Mistakes and Accidents

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Avoiding an accident is actually pretty easy – because most “accidents” aren’t.

They are the result of mistakes.

In other words, avoidable things.

Here are a few common mistakes that can lead to an “accident.”

Too much speed, not enough space –

The driving public has been hectored for generations that “speed” is bad – “speed” defined as any velocity above that specified by a speed limit sign. This is gassy, arbitrary nonsense, as everyone knows – including speed cops and traffic courts.

What’s dangerous – at least potentially – is too much speed for the space available.

On an open highway, on a nice clear day, it might be reasonable and prudent (as the saying goes) to drive 100 MPH or even faster – no matter what the sign by the side of the road says. Those signs are analogous to the No Swimming Unless Lifeguard is Present signs one sometimes sees beside a motel’s pool. If you can swim, there’s no reason not to – at least in terms of your safety.

The sign is there for liability reasons – to immunize the pool’s owner from being sued if someone who can’t swim attempts to go for one and drowns.

Speed limit signs are there for the same reason. They assume general incompetence – and mulct the competent.

But it may not be reasonable or prudent at all to drive even 25 on the same highway in a howling snowstorm in the middle of the night – regardless of the legal speed limit.

Decreased traction – and limited visibility – impose speed limits that are physical rather than legal.

Ignore these limits at your peril.

PS: Tailgating is a sub-species of too much speed – and not enough space. The problem isn’t your speed. It’s that you won’t have sufficient space to shed your speed in time if the driver ahead of you suddenly reduces his speed.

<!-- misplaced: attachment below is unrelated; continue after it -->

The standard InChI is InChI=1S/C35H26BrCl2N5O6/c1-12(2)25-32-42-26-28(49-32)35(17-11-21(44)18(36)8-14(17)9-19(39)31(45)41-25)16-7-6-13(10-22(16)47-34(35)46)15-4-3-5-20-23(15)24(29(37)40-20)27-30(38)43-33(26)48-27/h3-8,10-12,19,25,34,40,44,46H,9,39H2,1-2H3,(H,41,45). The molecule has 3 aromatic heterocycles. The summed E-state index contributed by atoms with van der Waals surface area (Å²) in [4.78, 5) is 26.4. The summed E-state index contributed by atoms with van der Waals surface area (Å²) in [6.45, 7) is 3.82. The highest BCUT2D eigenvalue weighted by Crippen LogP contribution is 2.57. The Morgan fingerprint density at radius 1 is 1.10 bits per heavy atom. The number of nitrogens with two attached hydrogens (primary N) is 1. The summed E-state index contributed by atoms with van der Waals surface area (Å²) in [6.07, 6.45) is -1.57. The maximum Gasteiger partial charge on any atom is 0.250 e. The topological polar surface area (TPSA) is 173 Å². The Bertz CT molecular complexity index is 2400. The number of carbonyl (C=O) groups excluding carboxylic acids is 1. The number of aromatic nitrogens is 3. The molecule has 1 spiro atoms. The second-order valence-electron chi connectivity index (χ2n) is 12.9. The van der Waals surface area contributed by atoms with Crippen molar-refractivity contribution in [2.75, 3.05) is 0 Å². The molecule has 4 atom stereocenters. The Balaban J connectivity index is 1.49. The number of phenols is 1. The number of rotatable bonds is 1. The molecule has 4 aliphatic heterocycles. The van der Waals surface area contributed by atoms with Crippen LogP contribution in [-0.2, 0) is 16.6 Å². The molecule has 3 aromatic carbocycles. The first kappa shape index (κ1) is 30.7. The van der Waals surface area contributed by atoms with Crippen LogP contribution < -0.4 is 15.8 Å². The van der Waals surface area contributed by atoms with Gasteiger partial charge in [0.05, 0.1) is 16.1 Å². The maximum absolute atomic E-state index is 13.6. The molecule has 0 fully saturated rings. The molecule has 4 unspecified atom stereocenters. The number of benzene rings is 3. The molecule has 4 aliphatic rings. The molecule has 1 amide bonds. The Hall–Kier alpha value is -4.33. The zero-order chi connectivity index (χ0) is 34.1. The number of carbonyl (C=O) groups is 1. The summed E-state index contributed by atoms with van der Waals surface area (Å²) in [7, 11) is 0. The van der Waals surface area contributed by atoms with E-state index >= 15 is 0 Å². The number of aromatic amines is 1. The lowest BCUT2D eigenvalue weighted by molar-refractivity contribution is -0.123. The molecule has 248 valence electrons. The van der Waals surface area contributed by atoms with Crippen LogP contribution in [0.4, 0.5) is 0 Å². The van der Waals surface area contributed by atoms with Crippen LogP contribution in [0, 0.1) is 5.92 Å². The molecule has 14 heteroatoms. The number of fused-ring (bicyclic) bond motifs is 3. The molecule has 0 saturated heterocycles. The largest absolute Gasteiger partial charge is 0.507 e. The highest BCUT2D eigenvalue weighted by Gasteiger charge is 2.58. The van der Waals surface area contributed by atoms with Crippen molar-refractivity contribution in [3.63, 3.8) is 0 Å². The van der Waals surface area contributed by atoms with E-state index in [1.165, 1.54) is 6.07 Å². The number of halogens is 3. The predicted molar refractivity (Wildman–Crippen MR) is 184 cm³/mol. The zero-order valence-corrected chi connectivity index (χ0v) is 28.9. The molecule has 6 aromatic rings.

Turning Too Much – or Not Enough

This is a mistake people sometimes make in the curves. Turn too much relative to the curve of the road and the car may cross over the double yellow, into the other lane of traffic – which creates a possible issue resulting from two objects attempting to occupy the same physical space simultaneously.

A secondary problem is the over-correction that sometimes ensues. The driver, realizing he has crossed the double yellow, abruptly jerks the steering wheel in the opposite direction, in order to get the car back in its lane – and out of the path of the pair of oncoming headlights.

The same basic problem arises when the driver doesn’t turn enough as he enters a curve, especially one with a decreasing outside radius.

He notices the car tracking toward the shoulder – perhaps he’s already drifted onto it – over-reacts, jerks the wheel hard (and too far) in the other direction.

Sudden, abrupt steering inputs are always dangerous but the danger increases when the car is attempting to trace a curve. Traction is already less than it would be if the car were traveling in a straight line because of weight shifting toward the outside of the curve – and it’s easier to lose control due to sudden/excessive steering (or braking) inputs.

Compounding the problem, you have less space cushion to make up for your mistake – because inertia is already carrying the car in the direction you don’t want to go: Off the road – or into the other lane of travel.

Try to avoid any abrupt control inputs – whether steering or braking.

The safest drivers are smooth drivers.

Failure to Accelerate

The Safety Cult teaches that one should always accelerate gradually, as if there were a baby’s fontanel under the pedal. They actually teach kids this dangerous nonsense in school.

It’s a great way to create an “accident” – as by gently accelerating from a merge lane onto a highway and into the path of an eighteen-wheeler moving at highway speeds. Or via the notorious cruise control pass – gimping glacially past a car doing 49 at in a 55 at 55 miles-per-hour.

Because t go any faster would be (of course) be “speeding.”

No matter that it’s the safest way to execute a pass because it reduces the amount of time your car spends driving in the wrong lane.

Not infrequently, another car appears in the opposite lane while the slow-motion pass is in progress. Now the passing (or trying to) driver must either accelerate very aggressively, in order to get around the car and back into the right lane of travel before the oncoming car closes the gap – or brake aggressively, to get back in line behind the car he was trying to pass.